Originally featured on the Doha Film Institute website.
She had trademark blonde hair and a contagious smile. She swayed from side to side when she sang. That’s how I grew up remembering the glamorous Lebanese singer and actor Sabah. A few years ago, I had the chance to be part of a TV crew who interviewed the legendary actor for three consecutive hours. She was 82 years old then. I was excited but at the same time, I was critical about her never ending media appearances. I felt she was living in the shadows of the past. I thought she should quit show business, leaving us with memories of her eternal youth. Her contemporaries, Shadia, Faten Hamama and Hind Rostom had all quit before the final curtain fell.
We arrived at one of the less glamorous hotels of Beirut where she was living at the time. She was accompanied by her hairdresser and manager, Jospeh Gharib. She was broke and lonely. I thought she might be living in a castle, but that’s another story. But there she was: all dressed up and seated for the interview. She was nothing if not punctual.
The camera rolled and her eyes sparkled immediately. She asked politely we show her the monitor. We asked about the past, about her beginnings in Egypt back in the 1940s. She found fame when producer Assia Dagher sent her a ticket to come and audition in Cairo after hearing about her talent from her brother-in-law. Dagher gathered experts to assess this Sabah’s voice. They thought she needed some training, but Egyptian filmmaker Henry Barakat thought she could act immediately. She signed contracts for three films, and in 1943 marked her debut in the film “El Kalb lo Wahed” (The Heart Has Only One Love). A star was born. In her career, she featured in more than 86 films and 3,000 songs in her repertoire.
During our interview, Sabah went on talking about the giants of cinema she worked with, her historical singing film duos with Syrian actor Farid Al Atrache and Abdel Halim Hafiz, the most popular Egyptian singer of the time. Her nostalgic tone of voice immediately carried me back to an era of black and white movies, reviving the golden era of Arab cinema in my mind. Sabah always had a side story to the people she worked with. She regaled me with tales of how singer Abdel Halim used to jump from the window to see her to avoid her conservative family. She’d smile occasionally, absent in her own memories. The woman in front of me was no longer an old lady in her eighties, but an ageless precious diamond.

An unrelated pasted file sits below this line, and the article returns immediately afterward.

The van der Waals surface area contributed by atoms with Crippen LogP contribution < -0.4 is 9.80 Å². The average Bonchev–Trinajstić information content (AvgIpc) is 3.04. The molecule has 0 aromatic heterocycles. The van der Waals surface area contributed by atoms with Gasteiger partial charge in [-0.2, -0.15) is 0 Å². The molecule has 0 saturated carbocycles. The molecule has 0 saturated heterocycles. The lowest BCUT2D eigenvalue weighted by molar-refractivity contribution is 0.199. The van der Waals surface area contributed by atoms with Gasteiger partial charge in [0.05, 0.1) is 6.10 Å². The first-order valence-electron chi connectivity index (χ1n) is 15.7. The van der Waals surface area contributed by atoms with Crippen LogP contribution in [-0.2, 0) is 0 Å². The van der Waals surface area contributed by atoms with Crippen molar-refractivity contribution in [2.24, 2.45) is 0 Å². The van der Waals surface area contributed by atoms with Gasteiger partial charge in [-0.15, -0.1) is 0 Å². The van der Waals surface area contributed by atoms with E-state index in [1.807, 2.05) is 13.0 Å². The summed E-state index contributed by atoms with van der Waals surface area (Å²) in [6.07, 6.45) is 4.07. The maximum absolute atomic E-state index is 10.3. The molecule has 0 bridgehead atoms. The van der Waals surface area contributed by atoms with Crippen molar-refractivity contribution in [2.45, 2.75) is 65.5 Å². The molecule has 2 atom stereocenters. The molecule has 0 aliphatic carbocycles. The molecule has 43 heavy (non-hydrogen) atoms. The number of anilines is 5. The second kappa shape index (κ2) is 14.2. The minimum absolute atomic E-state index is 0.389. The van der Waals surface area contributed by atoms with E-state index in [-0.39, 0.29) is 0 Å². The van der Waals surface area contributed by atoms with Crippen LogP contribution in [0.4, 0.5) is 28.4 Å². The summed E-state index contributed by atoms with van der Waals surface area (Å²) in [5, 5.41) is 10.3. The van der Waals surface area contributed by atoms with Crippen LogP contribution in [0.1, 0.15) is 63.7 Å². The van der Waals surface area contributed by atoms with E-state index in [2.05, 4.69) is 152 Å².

Throughout our interview, Sabah spoke in the present tense with passion, considerably when asked about the love of her life, Roshdy Abaza. He was the Egyptian acting legend she married for only three days in 1967. She left him because he was still married to Samia Jamal, a famous Egyptian belly dancer. He remains the love of her life. “When I see him in a film, he’s so real and I feel that he’ll come out of the screen any second to be with me,” she said.
In the 1950s and 1960s, Sabah’s personal life and multiple marriages (eight or nine at the last count) made many headlines in gossip columns. She was rich and generous to a fault. Several ex-husbands called her “The Bank”. Throughout it all, Sabah refused to mention anything negative about any of her enemies. Later, people forgot her natural talent. Her voice, grace and beauty were victims of the gossip industry. Yet in her heyday, Sabah challenged society with her independence, her voice, and her lavish lifestyle. She was a free spirited woman who preferred her freedom to anything else.
At the end of our meeting, I understood that just as Arabic cinema could not exist without Sabah, she could not exist away from the camera. If the spotlight was to turn away, she would wither and die. As she once told a writer, “Even if there’s just a little light, it’s enough for me to survive”.